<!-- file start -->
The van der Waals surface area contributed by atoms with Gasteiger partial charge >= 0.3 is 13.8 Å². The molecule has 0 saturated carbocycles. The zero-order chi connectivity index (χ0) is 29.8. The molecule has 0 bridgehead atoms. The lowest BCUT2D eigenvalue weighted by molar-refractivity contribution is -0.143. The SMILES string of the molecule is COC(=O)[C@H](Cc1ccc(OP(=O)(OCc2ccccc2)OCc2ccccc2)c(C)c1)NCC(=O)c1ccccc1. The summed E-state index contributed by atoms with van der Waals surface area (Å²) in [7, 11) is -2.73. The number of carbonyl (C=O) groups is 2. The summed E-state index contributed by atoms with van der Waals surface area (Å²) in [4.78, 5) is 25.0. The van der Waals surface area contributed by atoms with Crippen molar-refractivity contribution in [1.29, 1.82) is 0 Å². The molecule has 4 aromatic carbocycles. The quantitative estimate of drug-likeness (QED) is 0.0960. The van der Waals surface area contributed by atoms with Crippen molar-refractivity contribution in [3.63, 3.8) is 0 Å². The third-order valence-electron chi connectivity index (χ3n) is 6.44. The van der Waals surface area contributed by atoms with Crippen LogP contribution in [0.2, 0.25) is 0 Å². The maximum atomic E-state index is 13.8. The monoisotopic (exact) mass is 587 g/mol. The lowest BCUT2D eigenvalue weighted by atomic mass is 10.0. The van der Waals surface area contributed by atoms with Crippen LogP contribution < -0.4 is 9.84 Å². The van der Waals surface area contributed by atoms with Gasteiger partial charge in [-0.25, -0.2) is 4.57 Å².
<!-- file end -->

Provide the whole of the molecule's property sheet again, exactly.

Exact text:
The van der Waals surface area contributed by atoms with Gasteiger partial charge >= 0.3 is 13.8 Å². The molecule has 0 saturated carbocycles. The zero-order chi connectivity index (χ0) is 29.8. The molecule has 0 bridgehead atoms. The lowest BCUT2D eigenvalue weighted by molar-refractivity contribution is -0.143. The SMILES string of the molecule is COC(=O)[C@H](Cc1ccc(OP(=O)(OCc2ccccc2)OCc2ccccc2)c(C)c1)NCC(=O)c1ccccc1. The summed E-state index contributed by atoms with van der Waals surface area (Å²) in [7, 11) is -2.73. The number of carbonyl (C=O) groups is 2. The summed E-state index contributed by atoms with van der Waals surface area (Å²) in [4.78, 5) is 25.0. The van der Waals surface area contributed by atoms with Crippen molar-refractivity contribution in [1.29, 1.82) is 0 Å². The molecule has 4 aromatic carbocycles. The quantitative estimate of drug-likeness (QED) is 0.0960. The van der Waals surface area contributed by atoms with Crippen molar-refractivity contribution in [3.63, 3.8) is 0 Å². The third-order valence-electron chi connectivity index (χ3n) is 6.44. The van der Waals surface area contributed by atoms with Crippen LogP contribution in [0.2, 0.25) is 0 Å². The maximum atomic E-state index is 13.8. The monoisotopic (exact) mass is 587 g/mol. The lowest BCUT2D eigenvalue weighted by atomic mass is 10.0. The van der Waals surface area contributed by atoms with Crippen LogP contribution < -0.4 is 9.84 Å². The van der Waals surface area contributed by atoms with Gasteiger partial charge in [-0.25, -0.2) is 4.57 Å².